Those freedoms, however, were left open-ended. They do not specify which deity citizens are free to worship. Neither do they explain how the “unalienable” rights with which citizens are endowed by the Creator are supposed to come about — only that they exist and should therefore be acknowledged. In a society as diverse as the United States, being “under God” and enjoying “liberty and justice for all” means different things. The First Nations worshiped the Creator in their own way, and the ethnic groups later flooding in from all over the world brought their own religions, ideologies, and beliefs with them. Today, perhaps more overtly than before, we see those meanings begin to clash.

Mace represents the type of liberty and justice that makes sense when you leave God, as the Supreme Being and Creator of life Who has put things together in a certain way, out of the equation. She represents a growing number of Christians who are moving away from the authority of Scripture and from the gospel of Jesus Christ as the only way to salvation. I wrote about this in the article Are Your Core Beliefs in Danger? That shift is reflective of an overall trend in American society towards post-Christian relativism, where all religions should be considered equal and, more importantly, where the right of every individual to be whatever they want to be and to love whomever they want to love must be respected, celebrated and protected.

For those individuals who view government as merely an elected body to represent the rights of its voters, that makes sense. But for us, as Christians and intercessors faithful to the gospel of Jesus Christ, it represents a dangerous trend away from what God intended government to be: Let every person be subject to the governing authorities. For there is no authority except from God, and those that exist have been instituted by God (Romans 13:1).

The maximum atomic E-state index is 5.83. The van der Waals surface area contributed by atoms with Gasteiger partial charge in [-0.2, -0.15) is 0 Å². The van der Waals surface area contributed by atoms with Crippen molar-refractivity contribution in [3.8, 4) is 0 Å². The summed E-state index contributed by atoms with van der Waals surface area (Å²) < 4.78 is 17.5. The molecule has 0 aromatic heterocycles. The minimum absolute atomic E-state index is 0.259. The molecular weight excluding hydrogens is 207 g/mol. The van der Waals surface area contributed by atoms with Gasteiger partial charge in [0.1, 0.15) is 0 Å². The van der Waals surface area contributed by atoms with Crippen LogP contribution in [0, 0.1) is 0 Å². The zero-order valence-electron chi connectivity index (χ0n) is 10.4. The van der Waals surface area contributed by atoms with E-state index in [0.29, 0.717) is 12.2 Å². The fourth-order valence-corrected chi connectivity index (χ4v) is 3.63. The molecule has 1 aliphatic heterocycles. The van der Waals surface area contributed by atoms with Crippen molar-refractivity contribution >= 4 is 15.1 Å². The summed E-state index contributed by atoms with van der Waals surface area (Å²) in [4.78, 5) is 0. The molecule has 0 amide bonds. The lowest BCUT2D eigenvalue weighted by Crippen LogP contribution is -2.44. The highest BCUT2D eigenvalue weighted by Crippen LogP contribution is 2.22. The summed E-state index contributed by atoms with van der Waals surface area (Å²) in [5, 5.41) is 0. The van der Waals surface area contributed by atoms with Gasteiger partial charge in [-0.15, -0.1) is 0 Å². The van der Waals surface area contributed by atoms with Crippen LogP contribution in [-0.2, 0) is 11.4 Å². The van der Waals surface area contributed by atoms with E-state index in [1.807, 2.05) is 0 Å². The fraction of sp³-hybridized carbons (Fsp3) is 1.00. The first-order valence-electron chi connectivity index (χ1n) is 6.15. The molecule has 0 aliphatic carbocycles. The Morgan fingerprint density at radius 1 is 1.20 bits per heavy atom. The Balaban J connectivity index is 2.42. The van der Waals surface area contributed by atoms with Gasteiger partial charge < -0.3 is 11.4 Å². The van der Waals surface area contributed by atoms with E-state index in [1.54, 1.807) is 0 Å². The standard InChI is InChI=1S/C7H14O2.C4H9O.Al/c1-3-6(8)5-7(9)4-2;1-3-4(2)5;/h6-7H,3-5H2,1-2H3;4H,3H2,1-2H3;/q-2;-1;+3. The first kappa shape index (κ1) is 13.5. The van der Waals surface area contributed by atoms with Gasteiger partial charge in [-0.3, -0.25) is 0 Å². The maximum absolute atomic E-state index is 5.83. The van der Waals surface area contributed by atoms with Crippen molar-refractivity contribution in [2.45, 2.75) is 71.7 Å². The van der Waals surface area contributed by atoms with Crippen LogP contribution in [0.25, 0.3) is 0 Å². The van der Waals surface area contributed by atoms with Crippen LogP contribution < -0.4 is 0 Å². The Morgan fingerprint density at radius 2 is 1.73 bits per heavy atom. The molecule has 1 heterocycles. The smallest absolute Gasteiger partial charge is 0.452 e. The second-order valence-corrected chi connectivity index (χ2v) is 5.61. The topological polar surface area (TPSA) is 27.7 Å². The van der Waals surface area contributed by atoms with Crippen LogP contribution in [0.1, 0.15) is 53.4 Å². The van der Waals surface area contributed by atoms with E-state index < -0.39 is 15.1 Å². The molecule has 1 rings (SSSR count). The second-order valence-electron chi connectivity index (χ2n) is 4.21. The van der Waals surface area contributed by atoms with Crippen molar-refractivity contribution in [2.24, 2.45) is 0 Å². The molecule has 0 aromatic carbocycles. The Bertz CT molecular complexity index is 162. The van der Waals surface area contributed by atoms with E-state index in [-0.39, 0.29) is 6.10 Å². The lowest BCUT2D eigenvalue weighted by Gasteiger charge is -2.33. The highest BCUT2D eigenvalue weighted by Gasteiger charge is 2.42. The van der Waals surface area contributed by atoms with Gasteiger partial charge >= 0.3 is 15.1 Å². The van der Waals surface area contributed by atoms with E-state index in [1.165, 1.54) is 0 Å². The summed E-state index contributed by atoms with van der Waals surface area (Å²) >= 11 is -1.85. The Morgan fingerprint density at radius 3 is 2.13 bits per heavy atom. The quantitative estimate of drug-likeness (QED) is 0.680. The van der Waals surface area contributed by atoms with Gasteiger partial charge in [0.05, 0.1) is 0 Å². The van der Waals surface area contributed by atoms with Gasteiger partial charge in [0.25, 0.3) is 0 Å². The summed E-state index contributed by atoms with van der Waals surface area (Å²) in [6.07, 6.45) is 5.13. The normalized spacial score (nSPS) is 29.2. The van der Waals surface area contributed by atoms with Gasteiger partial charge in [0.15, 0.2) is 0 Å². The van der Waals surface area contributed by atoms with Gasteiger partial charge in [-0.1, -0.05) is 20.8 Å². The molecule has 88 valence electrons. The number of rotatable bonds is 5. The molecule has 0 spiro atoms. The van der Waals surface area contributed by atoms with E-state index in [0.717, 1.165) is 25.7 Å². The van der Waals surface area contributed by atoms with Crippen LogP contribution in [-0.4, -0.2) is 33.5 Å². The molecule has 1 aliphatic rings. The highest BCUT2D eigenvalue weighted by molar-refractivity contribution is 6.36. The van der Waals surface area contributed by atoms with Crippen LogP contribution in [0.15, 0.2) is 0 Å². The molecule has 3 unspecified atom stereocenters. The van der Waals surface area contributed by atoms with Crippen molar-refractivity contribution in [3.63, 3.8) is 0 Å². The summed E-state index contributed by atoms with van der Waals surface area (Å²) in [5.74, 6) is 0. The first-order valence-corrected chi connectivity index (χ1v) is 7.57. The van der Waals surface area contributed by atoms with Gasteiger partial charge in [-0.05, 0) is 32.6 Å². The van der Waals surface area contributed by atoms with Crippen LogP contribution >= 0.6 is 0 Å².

If government is put into place by God, then it must guard the citizenry against moving away from God’s design for life, including human relationships and, in this case, marriage. I believe this is the point that Roy and Anderson have tried to make. But this becomes increasingly difficult when the citizenry one seeks to protect no longer recognizes the divine origin of life or the government’s authority to protect at all. Voices like those of Chip Roy and other committed Christians in Congress are increasingly drowned out by those who scream for the right to do whatever seems right in their own eyes, forgetting that in a society as diverse as ours, that must lead to its sure demise. After all, when everyone chases his or her own wants and desires, the overall good of society suffers.

Yet that is the voice that we, as His chosen generation, His holy nation, His royal priesthood, the people of His own possession to proclaim the excellencies of Him Who called us out of darkness into His marvelous light (1 Peter 2:9) must raise.